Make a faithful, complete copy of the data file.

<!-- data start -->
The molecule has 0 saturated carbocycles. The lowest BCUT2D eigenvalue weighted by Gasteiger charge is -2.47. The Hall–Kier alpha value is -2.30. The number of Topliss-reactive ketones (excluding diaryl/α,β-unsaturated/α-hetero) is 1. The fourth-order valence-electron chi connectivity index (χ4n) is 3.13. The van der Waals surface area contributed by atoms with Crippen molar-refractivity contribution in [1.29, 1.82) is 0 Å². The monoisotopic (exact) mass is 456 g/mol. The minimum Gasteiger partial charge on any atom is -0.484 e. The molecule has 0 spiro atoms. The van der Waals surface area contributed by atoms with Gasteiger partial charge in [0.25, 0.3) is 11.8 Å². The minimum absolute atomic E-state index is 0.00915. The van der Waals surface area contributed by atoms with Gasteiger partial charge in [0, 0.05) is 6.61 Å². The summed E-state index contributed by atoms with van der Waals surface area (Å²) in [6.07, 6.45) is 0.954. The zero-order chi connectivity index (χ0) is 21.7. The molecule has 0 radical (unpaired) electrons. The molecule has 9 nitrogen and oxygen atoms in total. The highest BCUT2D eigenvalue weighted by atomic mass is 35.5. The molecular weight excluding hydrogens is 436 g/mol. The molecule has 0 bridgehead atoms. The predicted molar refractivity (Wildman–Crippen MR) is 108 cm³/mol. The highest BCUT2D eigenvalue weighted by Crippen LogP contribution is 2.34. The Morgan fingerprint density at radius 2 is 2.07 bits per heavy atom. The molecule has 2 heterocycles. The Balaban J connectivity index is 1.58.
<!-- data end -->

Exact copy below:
The molecule has 0 saturated carbocycles. The lowest BCUT2D eigenvalue weighted by Gasteiger charge is -2.47. The Hall–Kier alpha value is -2.30. The number of Topliss-reactive ketones (excluding diaryl/α,β-unsaturated/α-hetero) is 1. The fourth-order valence-electron chi connectivity index (χ4n) is 3.13. The van der Waals surface area contributed by atoms with Crippen molar-refractivity contribution in [1.29, 1.82) is 0 Å². The monoisotopic (exact) mass is 456 g/mol. The minimum Gasteiger partial charge on any atom is -0.484 e. The molecule has 0 spiro atoms. The van der Waals surface area contributed by atoms with Gasteiger partial charge in [0.25, 0.3) is 11.8 Å². The minimum absolute atomic E-state index is 0.00915. The van der Waals surface area contributed by atoms with Gasteiger partial charge in [0, 0.05) is 6.61 Å². The summed E-state index contributed by atoms with van der Waals surface area (Å²) in [6.07, 6.45) is 0.954. The zero-order chi connectivity index (χ0) is 21.7. The molecule has 0 radical (unpaired) electrons. The molecule has 9 nitrogen and oxygen atoms in total. The highest BCUT2D eigenvalue weighted by atomic mass is 35.5. The molecular weight excluding hydrogens is 436 g/mol. The molecule has 0 bridgehead atoms. The predicted molar refractivity (Wildman–Crippen MR) is 108 cm³/mol. The highest BCUT2D eigenvalue weighted by Crippen LogP contribution is 2.34. The Morgan fingerprint density at radius 2 is 2.07 bits per heavy atom. The molecule has 2 heterocycles. The Balaban J connectivity index is 1.58.